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Sugar Daddy: Huntsman's father gave $1.9 million to Super PAC

Failed GOP presidential candidate Jon Huntsman Jr.'s billionaire father, Jon Sr., provided 70 percent of the $2.68 million collected by the Our Destiny PAC, according to a report filed Tuesday with the Federal Election Commission. NBC News National Investigative Correspondent Michael Isikoff reports.

By Bill Dedman, msnbc.com, and Lisa Riordan Seville, NBC News

A Super PAC supporting Jon Huntsman Jr., the former candidate in the Republican presidential primary, has filed its annual report of donors, showing that the candidate's father provided 70 percent of its support.

Jon Huntsman Sr., who founded chemical company Huntsman Corp., gave $1,887,040 to the Our Destiny PAC in the last quarter of 2011.

Our Destiny PAC showed 2,680,560 in receipts during 2011. Other money may have come in during the first month of 2012, not yet reported.

Other top donors included:

  • Peter Arnott, Research Affiliates, $250,000
  • C. Boyden Gray, attorney, $50,000
  • Craig McCaw and Susan McCaw (McCaw Cellular), $75,000
  • William E. Oberndorf, SPO Partners, $50,000
  • James R. Swartz, Accel Management Co., $100,000
  • Nicholas F. Taubman, Mozart Investments, $50,000
  • Christy R. Walton, Wal-Mart heir and philanthropist, $50,000
  • Jim Walton, Wal-Mart heir and Arvest Bank chairman, $100,000

Susan McCaw is a former U.S. ambassador to Austria. Craig McCaw is the founder of McCaw Cellular, a mobile phone company now a part of AT&T. McCaw had a net worth of about $1.6 billion as of September, according to Forbes.

The candidate's full report is here.

Failed GOP presidential candidate Jon Huntsman Jr.'s billionaire father, Jon Sr., provided 70 percent of the $2.68 million collected by the Our Destiny PAC, according to a report filed Tuesday with the Federal Election Commission. NBC News National Investigative Correspondent Michael Isikoff reports.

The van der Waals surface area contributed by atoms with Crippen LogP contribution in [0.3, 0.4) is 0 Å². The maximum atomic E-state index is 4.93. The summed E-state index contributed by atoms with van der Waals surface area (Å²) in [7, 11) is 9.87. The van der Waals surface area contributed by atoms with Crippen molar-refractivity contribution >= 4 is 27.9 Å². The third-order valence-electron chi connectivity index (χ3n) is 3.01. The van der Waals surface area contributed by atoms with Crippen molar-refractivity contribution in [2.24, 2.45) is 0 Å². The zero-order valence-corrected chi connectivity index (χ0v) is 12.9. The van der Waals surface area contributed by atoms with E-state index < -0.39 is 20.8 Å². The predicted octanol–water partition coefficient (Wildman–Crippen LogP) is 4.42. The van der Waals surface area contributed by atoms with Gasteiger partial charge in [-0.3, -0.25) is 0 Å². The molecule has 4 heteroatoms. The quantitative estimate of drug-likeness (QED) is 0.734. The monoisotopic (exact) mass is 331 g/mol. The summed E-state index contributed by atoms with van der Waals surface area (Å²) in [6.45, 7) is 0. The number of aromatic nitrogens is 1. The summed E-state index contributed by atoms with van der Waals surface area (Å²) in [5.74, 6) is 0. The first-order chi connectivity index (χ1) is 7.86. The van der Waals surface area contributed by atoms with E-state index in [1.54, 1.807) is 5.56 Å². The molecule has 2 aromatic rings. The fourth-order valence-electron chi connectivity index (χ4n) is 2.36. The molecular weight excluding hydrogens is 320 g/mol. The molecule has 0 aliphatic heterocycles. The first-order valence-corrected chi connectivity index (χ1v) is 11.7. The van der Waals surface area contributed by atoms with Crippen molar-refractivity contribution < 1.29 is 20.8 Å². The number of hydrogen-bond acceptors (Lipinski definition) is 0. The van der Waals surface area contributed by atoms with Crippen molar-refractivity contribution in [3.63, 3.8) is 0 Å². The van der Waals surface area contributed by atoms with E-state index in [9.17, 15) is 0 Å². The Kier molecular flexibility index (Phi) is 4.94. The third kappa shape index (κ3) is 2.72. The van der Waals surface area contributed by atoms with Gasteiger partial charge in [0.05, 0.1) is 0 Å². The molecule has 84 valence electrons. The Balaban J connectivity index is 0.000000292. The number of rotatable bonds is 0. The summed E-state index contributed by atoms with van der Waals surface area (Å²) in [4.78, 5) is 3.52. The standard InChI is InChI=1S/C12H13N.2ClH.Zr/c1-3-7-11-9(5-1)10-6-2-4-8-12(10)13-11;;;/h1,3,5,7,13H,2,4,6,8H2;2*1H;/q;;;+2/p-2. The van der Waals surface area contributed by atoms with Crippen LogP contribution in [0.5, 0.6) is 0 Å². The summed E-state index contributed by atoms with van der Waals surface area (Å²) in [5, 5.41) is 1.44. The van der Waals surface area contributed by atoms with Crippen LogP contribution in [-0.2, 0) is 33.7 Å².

Tuesday is the day for the so-called Super PACS to file an annual report of donors. NBC News and msnbc.com will be scouring the filings, and posting details. We'll have updates on msnbc.com, and could always use your help identifying the economic and political interests behind the names.

The political action committees must disclose by midnight tonight who gave them money, and how much they spent to support or oppose candidates in the presidential race, including the Republican candidates and President Obama as well.

The official deadline for filing is midnight ET (12 a.m. Wednesday), so reports may trickle in. And it wouldn't surprise us if some campaigns file late tonight as attention is focused on voting results in the Florida Republican primary.

Super PACS are known to the Federal Election Commission as independent committees, because they are forbidden to coordinate their activities with campaigns. Outside the limits of campaign finance laws, Super PACs may raise unlimited sums of money from corporations, unions, associations and individuals. They can use that money to advocate for or against political candidates.

Read more about the reports filed Tuesday:

After TV cameras leave, Romney PAC discloses $18 million

Spielberg, labor union are big backers of Obama Super PAC

Perry PAC's $1 million donor got help with nuclear waste dump

Major GOP Super PAC raised $51 million in 2011

Not 'Desperate' for cash: Obama lists his big fundraisers

Colbert Super PAC raises $1 million; non-satirical PACs to follow